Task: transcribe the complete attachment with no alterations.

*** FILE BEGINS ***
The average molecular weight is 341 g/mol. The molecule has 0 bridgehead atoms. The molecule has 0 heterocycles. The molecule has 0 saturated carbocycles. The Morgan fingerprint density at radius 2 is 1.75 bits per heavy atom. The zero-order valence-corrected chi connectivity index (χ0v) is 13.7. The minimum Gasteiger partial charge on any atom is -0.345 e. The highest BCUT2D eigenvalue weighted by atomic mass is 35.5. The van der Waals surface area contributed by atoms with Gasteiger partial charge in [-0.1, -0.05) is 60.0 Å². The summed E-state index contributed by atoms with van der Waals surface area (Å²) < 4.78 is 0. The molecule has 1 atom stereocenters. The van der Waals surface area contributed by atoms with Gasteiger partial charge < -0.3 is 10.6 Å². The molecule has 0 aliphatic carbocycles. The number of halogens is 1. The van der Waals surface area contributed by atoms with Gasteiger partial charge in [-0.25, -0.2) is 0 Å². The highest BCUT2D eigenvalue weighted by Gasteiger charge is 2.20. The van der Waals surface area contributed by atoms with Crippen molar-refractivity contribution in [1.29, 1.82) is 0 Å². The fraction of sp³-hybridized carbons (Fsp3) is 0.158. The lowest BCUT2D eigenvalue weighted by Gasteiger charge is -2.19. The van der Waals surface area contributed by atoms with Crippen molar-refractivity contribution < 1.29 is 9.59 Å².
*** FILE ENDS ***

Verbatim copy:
The average molecular weight is 341 g/mol. The molecule has 0 bridgehead atoms. The molecule has 0 heterocycles. The molecule has 0 saturated carbocycles. The Morgan fingerprint density at radius 2 is 1.75 bits per heavy atom. The zero-order valence-corrected chi connectivity index (χ0v) is 13.7. The minimum Gasteiger partial charge on any atom is -0.345 e. The highest BCUT2D eigenvalue weighted by atomic mass is 35.5. The van der Waals surface area contributed by atoms with Gasteiger partial charge in [-0.1, -0.05) is 60.0 Å². The summed E-state index contributed by atoms with van der Waals surface area (Å²) < 4.78 is 0. The molecule has 1 atom stereocenters. The van der Waals surface area contributed by atoms with Gasteiger partial charge < -0.3 is 10.6 Å². The molecule has 0 aliphatic carbocycles. The number of halogens is 1. The van der Waals surface area contributed by atoms with Gasteiger partial charge in [-0.25, -0.2) is 0 Å². The highest BCUT2D eigenvalue weighted by Gasteiger charge is 2.20. The van der Waals surface area contributed by atoms with Crippen molar-refractivity contribution in [1.29, 1.82) is 0 Å². The fraction of sp³-hybridized carbons (Fsp3) is 0.158. The lowest BCUT2D eigenvalue weighted by Gasteiger charge is -2.19. The van der Waals surface area contributed by atoms with Crippen molar-refractivity contribution < 1.29 is 9.59 Å².